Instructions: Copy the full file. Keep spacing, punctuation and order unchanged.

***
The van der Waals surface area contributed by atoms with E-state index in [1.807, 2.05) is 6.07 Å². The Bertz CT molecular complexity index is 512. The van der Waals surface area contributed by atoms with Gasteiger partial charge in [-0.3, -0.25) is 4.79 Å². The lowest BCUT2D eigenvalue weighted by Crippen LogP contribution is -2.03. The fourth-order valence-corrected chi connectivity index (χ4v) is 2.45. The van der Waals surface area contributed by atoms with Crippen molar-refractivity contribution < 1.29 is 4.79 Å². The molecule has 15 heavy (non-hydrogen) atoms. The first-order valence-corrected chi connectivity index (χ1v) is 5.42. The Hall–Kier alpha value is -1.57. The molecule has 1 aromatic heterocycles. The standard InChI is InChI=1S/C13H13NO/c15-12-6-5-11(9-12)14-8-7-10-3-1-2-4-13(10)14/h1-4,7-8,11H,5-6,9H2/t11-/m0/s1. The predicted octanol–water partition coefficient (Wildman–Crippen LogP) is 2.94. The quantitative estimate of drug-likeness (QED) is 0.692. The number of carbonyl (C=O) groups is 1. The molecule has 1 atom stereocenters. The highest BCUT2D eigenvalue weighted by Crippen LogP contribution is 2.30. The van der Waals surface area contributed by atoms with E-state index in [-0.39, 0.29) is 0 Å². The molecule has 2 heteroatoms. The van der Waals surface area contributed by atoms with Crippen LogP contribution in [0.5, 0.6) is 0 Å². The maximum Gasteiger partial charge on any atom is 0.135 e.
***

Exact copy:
The van der Waals surface area contributed by atoms with E-state index in [1.807, 2.05) is 6.07 Å². The Bertz CT molecular complexity index is 512. The van der Waals surface area contributed by atoms with Gasteiger partial charge in [-0.3, -0.25) is 4.79 Å². The lowest BCUT2D eigenvalue weighted by Crippen LogP contribution is -2.03. The fourth-order valence-corrected chi connectivity index (χ4v) is 2.45. The van der Waals surface area contributed by atoms with Crippen molar-refractivity contribution < 1.29 is 4.79 Å². The molecule has 15 heavy (non-hydrogen) atoms. The first-order valence-corrected chi connectivity index (χ1v) is 5.42. The Hall–Kier alpha value is -1.57. The molecule has 1 aromatic heterocycles. The standard InChI is InChI=1S/C13H13NO/c15-12-6-5-11(9-12)14-8-7-10-3-1-2-4-13(10)14/h1-4,7-8,11H,5-6,9H2/t11-/m0/s1. The predicted octanol–water partition coefficient (Wildman–Crippen LogP) is 2.94. The quantitative estimate of drug-likeness (QED) is 0.692. The number of carbonyl (C=O) groups is 1. The molecule has 1 atom stereocenters. The highest BCUT2D eigenvalue weighted by Crippen LogP contribution is 2.30. The van der Waals surface area contributed by atoms with E-state index in [-0.39, 0.29) is 0 Å². The molecule has 2 heteroatoms. The van der Waals surface area contributed by atoms with Crippen LogP contribution in [0.5, 0.6) is 0 Å². The maximum Gasteiger partial charge on any atom is 0.135 e.